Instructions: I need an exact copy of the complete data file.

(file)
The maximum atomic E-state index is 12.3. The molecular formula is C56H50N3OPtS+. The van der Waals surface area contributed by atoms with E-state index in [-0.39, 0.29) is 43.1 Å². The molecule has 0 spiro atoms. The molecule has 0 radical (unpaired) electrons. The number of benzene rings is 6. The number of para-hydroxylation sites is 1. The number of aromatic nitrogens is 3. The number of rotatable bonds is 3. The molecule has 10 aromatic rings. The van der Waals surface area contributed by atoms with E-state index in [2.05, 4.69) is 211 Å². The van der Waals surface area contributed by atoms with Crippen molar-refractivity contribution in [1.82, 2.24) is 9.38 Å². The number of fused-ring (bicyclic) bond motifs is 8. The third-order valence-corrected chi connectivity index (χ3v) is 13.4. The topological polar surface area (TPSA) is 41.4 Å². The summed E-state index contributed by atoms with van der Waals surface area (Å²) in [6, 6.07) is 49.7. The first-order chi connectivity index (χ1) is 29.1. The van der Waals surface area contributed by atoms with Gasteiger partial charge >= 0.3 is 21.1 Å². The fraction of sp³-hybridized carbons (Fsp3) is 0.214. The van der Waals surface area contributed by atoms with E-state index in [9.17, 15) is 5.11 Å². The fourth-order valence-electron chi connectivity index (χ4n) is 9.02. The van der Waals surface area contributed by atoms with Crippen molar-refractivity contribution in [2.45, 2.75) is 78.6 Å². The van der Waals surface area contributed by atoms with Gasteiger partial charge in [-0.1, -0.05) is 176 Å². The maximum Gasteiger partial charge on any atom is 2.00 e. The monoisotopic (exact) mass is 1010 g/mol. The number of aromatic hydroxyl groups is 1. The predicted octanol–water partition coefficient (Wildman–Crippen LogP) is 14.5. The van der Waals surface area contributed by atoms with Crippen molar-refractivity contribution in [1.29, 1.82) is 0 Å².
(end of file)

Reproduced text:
The maximum atomic E-state index is 12.3. The molecular formula is C56H50N3OPtS+. The van der Waals surface area contributed by atoms with E-state index in [-0.39, 0.29) is 43.1 Å². The molecule has 0 spiro atoms. The molecule has 0 radical (unpaired) electrons. The number of benzene rings is 6. The number of para-hydroxylation sites is 1. The number of aromatic nitrogens is 3. The number of rotatable bonds is 3. The molecule has 10 aromatic rings. The van der Waals surface area contributed by atoms with E-state index in [2.05, 4.69) is 211 Å². The van der Waals surface area contributed by atoms with Crippen molar-refractivity contribution in [1.82, 2.24) is 9.38 Å². The number of fused-ring (bicyclic) bond motifs is 8. The third-order valence-corrected chi connectivity index (χ3v) is 13.4. The topological polar surface area (TPSA) is 41.4 Å². The summed E-state index contributed by atoms with van der Waals surface area (Å²) in [6, 6.07) is 49.7. The first-order chi connectivity index (χ1) is 29.1. The van der Waals surface area contributed by atoms with Gasteiger partial charge >= 0.3 is 21.1 Å². The fraction of sp³-hybridized carbons (Fsp3) is 0.214. The van der Waals surface area contributed by atoms with E-state index in [9.17, 15) is 5.11 Å². The fourth-order valence-electron chi connectivity index (χ4n) is 9.02. The van der Waals surface area contributed by atoms with Crippen molar-refractivity contribution in [2.45, 2.75) is 78.6 Å². The van der Waals surface area contributed by atoms with Gasteiger partial charge in [-0.1, -0.05) is 176 Å². The maximum Gasteiger partial charge on any atom is 2.00 e. The monoisotopic (exact) mass is 1010 g/mol. The number of aromatic hydroxyl groups is 1. The predicted octanol–water partition coefficient (Wildman–Crippen LogP) is 14.5. The van der Waals surface area contributed by atoms with Crippen molar-refractivity contribution in [1.29, 1.82) is 0 Å².